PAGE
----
Government to boost capacity in employment tribunal system, giving quicker outcomes for employees and employers

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  • new reforms to help employment tribunal system hear more cases and open up court space – ensuring a speedier resolution of cases for businesses and employees
  • enables deployment of a greater range of judicial expertise including non-employment judges into tribunals
  • rules will be amended to allow greater use of virtual hearings

A raft of changes to boost hearing capacity in employment tribunals has been introduced into Parliament by Business Minister Paul Scully today (Thursday 17 September). The reforms will give the system more flexibility in light of the global COVID-19 (coronavirus) pandemic. They will also allow tribunals to deal with increasing caseloads, following the abolition of employment tribunal fees in July 2017.

The government is changing employment tribunal rules to allow more flexibility for remote hearings and reduce the burden on courts, claimants and respondents. These changes will help tribunals hear more cases and make courts space available for other urgent cases, an important step in addressing the impacts of COVID-19.

The reforms will assist tribunals in ensuring the speedier delivery of justice for businesses and workers.

Business Minister Paul Scully said:

The employment tribunal system has held up very well in the face of an increased caseload and the impacts of COVID-19 – but these changes will boost its capacity further.

These reforms will provide further flexibility to the system to ensure workers and businesses receive quick and fair resolutions to disputes, both at this critical time and in the future too.

Courts Minister, Chris Philp, said:

These changes will provide speedier resolutions for businesses and employees alike, and are the latest step in our plan, backed by £80 million of funding and an additional 1,600 staff, to reduce delays and deliver justice.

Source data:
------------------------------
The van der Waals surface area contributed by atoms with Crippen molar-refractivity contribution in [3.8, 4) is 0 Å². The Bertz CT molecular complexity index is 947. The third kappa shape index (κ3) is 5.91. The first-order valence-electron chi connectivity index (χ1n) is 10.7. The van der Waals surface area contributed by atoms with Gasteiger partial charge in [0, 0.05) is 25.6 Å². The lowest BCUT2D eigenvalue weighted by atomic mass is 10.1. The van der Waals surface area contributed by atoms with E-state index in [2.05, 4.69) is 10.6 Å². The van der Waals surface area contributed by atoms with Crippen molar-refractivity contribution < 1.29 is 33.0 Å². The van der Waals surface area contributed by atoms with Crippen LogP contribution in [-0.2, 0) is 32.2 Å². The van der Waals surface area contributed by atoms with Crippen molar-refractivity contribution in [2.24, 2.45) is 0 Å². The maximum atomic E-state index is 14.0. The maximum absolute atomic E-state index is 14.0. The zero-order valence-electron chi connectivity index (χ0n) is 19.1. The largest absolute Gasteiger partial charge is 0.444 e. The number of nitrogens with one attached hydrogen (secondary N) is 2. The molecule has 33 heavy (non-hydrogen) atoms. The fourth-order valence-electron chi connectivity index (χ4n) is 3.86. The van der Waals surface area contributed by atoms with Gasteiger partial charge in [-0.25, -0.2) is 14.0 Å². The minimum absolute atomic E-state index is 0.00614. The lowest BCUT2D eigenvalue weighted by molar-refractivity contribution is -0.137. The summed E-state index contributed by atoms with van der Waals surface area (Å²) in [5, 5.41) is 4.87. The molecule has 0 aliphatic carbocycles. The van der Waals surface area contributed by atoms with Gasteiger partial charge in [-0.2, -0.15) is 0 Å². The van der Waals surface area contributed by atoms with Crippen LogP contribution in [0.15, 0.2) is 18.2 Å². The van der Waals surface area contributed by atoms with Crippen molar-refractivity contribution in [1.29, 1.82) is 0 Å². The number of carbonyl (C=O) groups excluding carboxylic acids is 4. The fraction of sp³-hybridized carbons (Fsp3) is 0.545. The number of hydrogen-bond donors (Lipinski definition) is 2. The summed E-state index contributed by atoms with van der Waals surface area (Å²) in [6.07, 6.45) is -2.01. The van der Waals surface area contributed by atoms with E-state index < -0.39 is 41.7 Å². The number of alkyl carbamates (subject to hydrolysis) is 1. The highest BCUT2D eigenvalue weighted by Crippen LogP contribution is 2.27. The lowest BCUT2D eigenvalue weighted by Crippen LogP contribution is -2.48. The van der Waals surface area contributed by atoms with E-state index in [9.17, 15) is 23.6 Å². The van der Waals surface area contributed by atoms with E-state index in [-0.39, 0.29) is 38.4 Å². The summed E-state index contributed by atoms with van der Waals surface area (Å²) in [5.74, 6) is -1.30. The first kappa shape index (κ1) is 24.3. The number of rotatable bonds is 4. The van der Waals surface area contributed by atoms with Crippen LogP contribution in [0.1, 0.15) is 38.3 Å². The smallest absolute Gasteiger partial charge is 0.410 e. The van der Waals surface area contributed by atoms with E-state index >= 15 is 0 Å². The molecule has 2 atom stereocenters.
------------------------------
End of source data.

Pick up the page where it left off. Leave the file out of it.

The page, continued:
We are pursuing every available option including increasing the use of technology, rolling out further safety measures to ensure our courts recover from the effects of the pandemic as quickly as possible.

One of the changes being made will allow the judiciary the option of deploying non-employment judges into employment tribunals, if certain criteria on suitability are met. This will help the employment tribunal system deal with demand, reducing unnecessary delays.

The government is also changing employment tribunal rules to allow more flexibility over virtual hearings. The change will reduce the need for physical hearings in the future making it easier for claimants and respondents, who, for example, will not need to pay travel costs.

This follows a recent £80 million boost for HM Courts and Tribunal Service to meet the unprecedented challenge presented by the pandemic to:

  • employ 1,600 new staff to support the recovery
  • set up more temporary Nightingale Courts
  • and a further rollout of technology across the estate to hear more cases remotely

This is on top of a major £142 million investment across the courts system announced in July to speed up technological improvements and modernise courtrooms.

Other changes being implemented include:

  • allowing legal officers to carry out administrative tasks currently performed by employment judges
  • refining the early conciliation and employment tribunal rules to allow greater flexibility in handling minor errors
  • changing the employment tribunal rules to allow multiple claimants and respondents to use the same forms where reasonable at the employment tribunal stage, to avoid multiple forms and time limits in what is essentially the same dispute

The measures for the employment tribunal rules, use of legal officers and cross-deployment of judges will come into force on 8 October. The measures on early conciliation will come into force 1 December.

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